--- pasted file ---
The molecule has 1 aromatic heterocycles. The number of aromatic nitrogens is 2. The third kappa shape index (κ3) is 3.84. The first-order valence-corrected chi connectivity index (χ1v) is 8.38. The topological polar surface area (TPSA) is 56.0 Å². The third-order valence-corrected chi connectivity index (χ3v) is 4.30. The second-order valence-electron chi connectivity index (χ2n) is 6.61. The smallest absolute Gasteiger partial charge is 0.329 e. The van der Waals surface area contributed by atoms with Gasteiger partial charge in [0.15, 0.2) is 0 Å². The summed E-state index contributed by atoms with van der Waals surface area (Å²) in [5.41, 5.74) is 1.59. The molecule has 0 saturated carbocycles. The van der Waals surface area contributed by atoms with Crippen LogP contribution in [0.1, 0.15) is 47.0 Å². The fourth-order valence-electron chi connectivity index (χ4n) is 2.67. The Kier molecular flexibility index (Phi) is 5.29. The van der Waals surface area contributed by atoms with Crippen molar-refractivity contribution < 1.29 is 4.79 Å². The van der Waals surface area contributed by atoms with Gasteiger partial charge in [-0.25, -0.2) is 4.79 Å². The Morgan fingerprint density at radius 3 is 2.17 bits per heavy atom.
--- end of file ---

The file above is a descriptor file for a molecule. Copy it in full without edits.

The molecule has 1 aromatic heterocycles. The number of aromatic nitrogens is 2. The third kappa shape index (κ3) is 3.84. The first-order valence-corrected chi connectivity index (χ1v) is 8.38. The topological polar surface area (TPSA) is 56.0 Å². The third-order valence-corrected chi connectivity index (χ3v) is 4.30. The second-order valence-electron chi connectivity index (χ2n) is 6.61. The smallest absolute Gasteiger partial charge is 0.329 e. The van der Waals surface area contributed by atoms with Gasteiger partial charge in [0.15, 0.2) is 0 Å². The summed E-state index contributed by atoms with van der Waals surface area (Å²) in [5.41, 5.74) is 1.59. The molecule has 0 saturated carbocycles. The van der Waals surface area contributed by atoms with Crippen LogP contribution in [0.1, 0.15) is 47.0 Å². The fourth-order valence-electron chi connectivity index (χ4n) is 2.67. The Kier molecular flexibility index (Phi) is 5.29. The van der Waals surface area contributed by atoms with Crippen molar-refractivity contribution < 1.29 is 4.79 Å². The van der Waals surface area contributed by atoms with Gasteiger partial charge in [-0.25, -0.2) is 4.79 Å². The Morgan fingerprint density at radius 3 is 2.17 bits per heavy atom.